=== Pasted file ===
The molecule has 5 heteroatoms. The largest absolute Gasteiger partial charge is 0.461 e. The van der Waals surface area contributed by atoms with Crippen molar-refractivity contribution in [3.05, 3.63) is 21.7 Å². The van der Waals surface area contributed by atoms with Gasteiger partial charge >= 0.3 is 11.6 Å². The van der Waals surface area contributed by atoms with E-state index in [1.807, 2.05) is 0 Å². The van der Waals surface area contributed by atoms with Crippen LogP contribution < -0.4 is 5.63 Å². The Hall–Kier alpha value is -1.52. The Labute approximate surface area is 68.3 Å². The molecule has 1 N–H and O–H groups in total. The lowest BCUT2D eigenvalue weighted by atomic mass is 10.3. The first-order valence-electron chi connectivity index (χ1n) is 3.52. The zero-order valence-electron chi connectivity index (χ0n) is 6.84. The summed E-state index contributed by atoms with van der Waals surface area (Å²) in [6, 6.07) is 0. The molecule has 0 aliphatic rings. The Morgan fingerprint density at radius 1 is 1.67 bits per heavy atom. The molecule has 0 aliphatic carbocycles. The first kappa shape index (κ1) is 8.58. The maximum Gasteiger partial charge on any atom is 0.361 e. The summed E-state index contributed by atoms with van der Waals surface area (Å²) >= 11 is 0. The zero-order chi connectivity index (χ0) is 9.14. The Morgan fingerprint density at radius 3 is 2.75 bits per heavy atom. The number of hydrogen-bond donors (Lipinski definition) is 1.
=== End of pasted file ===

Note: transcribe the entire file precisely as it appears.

The molecule has 5 heteroatoms. The largest absolute Gasteiger partial charge is 0.461 e. The van der Waals surface area contributed by atoms with Crippen molar-refractivity contribution in [3.05, 3.63) is 21.7 Å². The van der Waals surface area contributed by atoms with Gasteiger partial charge >= 0.3 is 11.6 Å². The van der Waals surface area contributed by atoms with E-state index in [1.807, 2.05) is 0 Å². The van der Waals surface area contributed by atoms with Crippen LogP contribution < -0.4 is 5.63 Å². The Hall–Kier alpha value is -1.52. The Labute approximate surface area is 68.3 Å². The molecule has 1 N–H and O–H groups in total. The lowest BCUT2D eigenvalue weighted by atomic mass is 10.3. The first-order valence-electron chi connectivity index (χ1n) is 3.52. The zero-order valence-electron chi connectivity index (χ0n) is 6.84. The summed E-state index contributed by atoms with van der Waals surface area (Å²) in [6, 6.07) is 0. The molecule has 0 aliphatic rings. The Morgan fingerprint density at radius 1 is 1.67 bits per heavy atom. The molecule has 0 aliphatic carbocycles. The first kappa shape index (κ1) is 8.58. The maximum Gasteiger partial charge on any atom is 0.361 e. The summed E-state index contributed by atoms with van der Waals surface area (Å²) >= 11 is 0. The zero-order chi connectivity index (χ0) is 9.14. The Morgan fingerprint density at radius 3 is 2.75 bits per heavy atom. The number of hydrogen-bond donors (Lipinski definition) is 1.